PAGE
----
When caught early, before it spreads, the outlook for ovarian cancers is actually quite good. But the outlook for advanced ovarian cancer is not as favorable, with a 5-year relative survival rate of 30.8%.

According to the SEER program of the National Cancer Institute, around 80% of people with ovarian cancer aren’t diagnosed until their cancer has already spread beyond the ovaries.

Combination therapy

“Clinical trials are focusing on using ICIs in combination with other types of cancer drugs since treatment with ICIs alone doesn’t appear to be effective. Some of the results are promising.”

For example, a 2020 clinical trial involving 40 people with recurrent ovarian cancer looked at treatment with pembrolizumab in combination with a targeted therapy drug and a chemotherapy drug.

The therapy was beneficial to 95 percent of participants. 25% of participants had a treatment response that lasted longer than a year.

Using different combinations of ICIs may also be helpful. A 2020 clinical trial found that using nivolumab (Opdivo) plus ipilimumab (Yervoy) led to a better treatment response rate. It also slightly increased progression-free survival rates.

Side effects of immunotherapy for ovarian cancer

There are some side effects of immunotherapy for ovarian cancer. These may include:

More serious side effects are rare. These can include a type of allergic reaction, called an infusion reaction, while receiving your treatment infusion. Autoimmune reactions, when your immune system mistakenly attacks healthy cells, can also occur.

Your care team will inform you of the types of side effects that you may experience before you start your treatment. If you begin to experience any side effects from your treatment, be sure to reach out to them.

Immunotherapy clinical trials

Ovarian cancer is still being treated with immunotherapy. Doctors and scientists are working hard to find newer, more effective ways to use immunotherapy.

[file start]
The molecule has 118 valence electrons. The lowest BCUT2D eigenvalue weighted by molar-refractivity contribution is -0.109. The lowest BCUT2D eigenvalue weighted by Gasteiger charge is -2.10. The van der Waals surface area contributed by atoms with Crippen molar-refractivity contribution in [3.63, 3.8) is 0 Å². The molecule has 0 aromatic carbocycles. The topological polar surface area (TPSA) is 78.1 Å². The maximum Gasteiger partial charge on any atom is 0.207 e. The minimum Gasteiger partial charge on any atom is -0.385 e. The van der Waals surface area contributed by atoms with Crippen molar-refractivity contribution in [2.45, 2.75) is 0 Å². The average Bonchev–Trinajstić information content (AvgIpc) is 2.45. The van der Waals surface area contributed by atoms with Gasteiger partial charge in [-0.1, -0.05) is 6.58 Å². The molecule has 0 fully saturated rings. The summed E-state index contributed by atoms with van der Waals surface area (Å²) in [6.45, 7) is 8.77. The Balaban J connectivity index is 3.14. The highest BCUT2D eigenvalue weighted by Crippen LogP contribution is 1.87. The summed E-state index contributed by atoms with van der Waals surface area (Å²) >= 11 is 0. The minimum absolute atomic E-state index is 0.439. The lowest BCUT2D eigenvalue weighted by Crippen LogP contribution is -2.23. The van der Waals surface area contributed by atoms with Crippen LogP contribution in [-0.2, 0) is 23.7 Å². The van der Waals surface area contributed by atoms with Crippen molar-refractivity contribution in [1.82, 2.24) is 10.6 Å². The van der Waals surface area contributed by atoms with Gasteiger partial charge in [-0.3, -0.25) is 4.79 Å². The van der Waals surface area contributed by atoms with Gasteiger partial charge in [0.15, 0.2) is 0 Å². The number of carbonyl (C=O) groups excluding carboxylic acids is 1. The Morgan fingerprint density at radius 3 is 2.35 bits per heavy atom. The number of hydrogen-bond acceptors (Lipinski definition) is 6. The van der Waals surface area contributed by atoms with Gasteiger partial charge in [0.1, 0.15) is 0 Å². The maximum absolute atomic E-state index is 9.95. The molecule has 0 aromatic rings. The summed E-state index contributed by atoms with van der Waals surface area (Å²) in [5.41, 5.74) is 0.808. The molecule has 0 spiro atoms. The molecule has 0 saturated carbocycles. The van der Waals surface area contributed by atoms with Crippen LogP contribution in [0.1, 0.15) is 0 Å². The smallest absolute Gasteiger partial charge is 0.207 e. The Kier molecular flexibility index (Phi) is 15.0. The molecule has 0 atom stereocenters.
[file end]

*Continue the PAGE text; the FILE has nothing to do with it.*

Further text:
This is accomplished through clinical trials. If you have ovarian cancer and are interested in immunotherapy, talk with your care team to see if there are any trials that you’d qualify for.

You can look through the list of ovarian cancer clinical trials supported by the National Cancer Institute, many of which involve immunotherapy. Also, ClinicalTrials.gov is a searchable database of privately and publicly funded clinical trials worldwide.

Other ovarian cancer treatments

As we mentioned earlier, there are other more common treatments for ovarian cancer. These include:

  • Surgery: This involves a surgical procedure to remove the cancer from the body.
  • Chemotherapy: Chemotherapy uses drugs that can kill cancer cells or slow down their growth.
  • Targeted therapy: This treatment uses drugs that target specific aspects of cancer cells.

There are many factors that affect the type of treatment recommended for ovarian cancer. Some of these include.

  • the specific type of ovarian cancer that you have
  • the extent (stage) of the cancer
  • The characteristics of the cancer are determined by factors such as genes and biomarkers.
  • Which other types of treatments have been used.
  • Your age and health.
  • Your choice.


A type of cancer treatment called immunotherapy helps your immune system fight the disease. It is not a common treatment for ovarian cancer.

In some cases, your doctor may suggest immunotherapy as a part of your treatment. This will be done in a clinical trial, either alone or in combination with other cancer drugs.

If you are interested in immunotherapy for ovarian cancer, you should talk to your care team. You may be eligible for a trial that is currently underway.